Prison Workers © Ricky Maynard
Ricky Maynard‘s No More Than What You See is an old project, but tackles a subject I’ve not featured before.
Following the report Royal Commission into Aboriginal Deaths in Custody (1991), self-taught photographer Maynard was compelled to look at the prisons of South Australia, including Cadell Training Centre, the Yatala Labour Prison, and the Northfield Prison Complex.
Maynard (born 1953 Launceston, Tasmania, Australia) explains in his 1993 grant winning Fifty Crows portfolio:
If you are Aboriginal in Australia you are 15 times more likely than a non-Aboriginal to spend time in jail. I felt that it was important for a Koorie (Aboriginal) photographer to record some aspects of what was happening to our people at this time. After all, the Australian Government spent millions of dollars and produced hundreds of pages of reports, but little that Aboriginal people could relate to. It seemed to me that a few strong images had the potential to convey more than all those words. We needed something that people could relate to, visual proof of the times and the experiences, for both Aboriginal people and non-Aboriginal people.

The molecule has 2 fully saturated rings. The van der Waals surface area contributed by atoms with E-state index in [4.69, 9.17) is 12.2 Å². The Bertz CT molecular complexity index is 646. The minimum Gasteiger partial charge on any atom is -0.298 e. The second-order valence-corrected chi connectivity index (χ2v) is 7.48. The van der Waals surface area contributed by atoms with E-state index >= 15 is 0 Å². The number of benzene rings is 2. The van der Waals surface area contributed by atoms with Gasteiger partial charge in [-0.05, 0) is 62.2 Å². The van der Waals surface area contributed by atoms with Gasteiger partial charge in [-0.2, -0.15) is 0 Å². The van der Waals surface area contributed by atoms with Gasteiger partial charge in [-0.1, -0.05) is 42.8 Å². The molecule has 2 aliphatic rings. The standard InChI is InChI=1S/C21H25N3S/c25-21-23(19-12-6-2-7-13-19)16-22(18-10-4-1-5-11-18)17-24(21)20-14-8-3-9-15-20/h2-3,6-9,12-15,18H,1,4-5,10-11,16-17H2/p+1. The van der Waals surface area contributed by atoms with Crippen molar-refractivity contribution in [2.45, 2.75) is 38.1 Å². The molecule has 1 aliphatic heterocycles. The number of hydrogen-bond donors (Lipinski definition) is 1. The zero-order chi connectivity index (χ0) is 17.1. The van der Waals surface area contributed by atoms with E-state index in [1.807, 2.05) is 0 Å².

There are things in this picture you cannot see. “I enter here only with a pair of jocks. The walls are made of rubber and the blankets are made of canvas.” © Ricky Maynard
“When I fainted in the streets the cops just threw me into the back of the van head first. Now they bring me here and it’s so cold.” © Ricky Maynard
“There are no mirrors, all the ones we have here are steel so that you never can see yourself, you’re always distorted.” © Ricky Maynard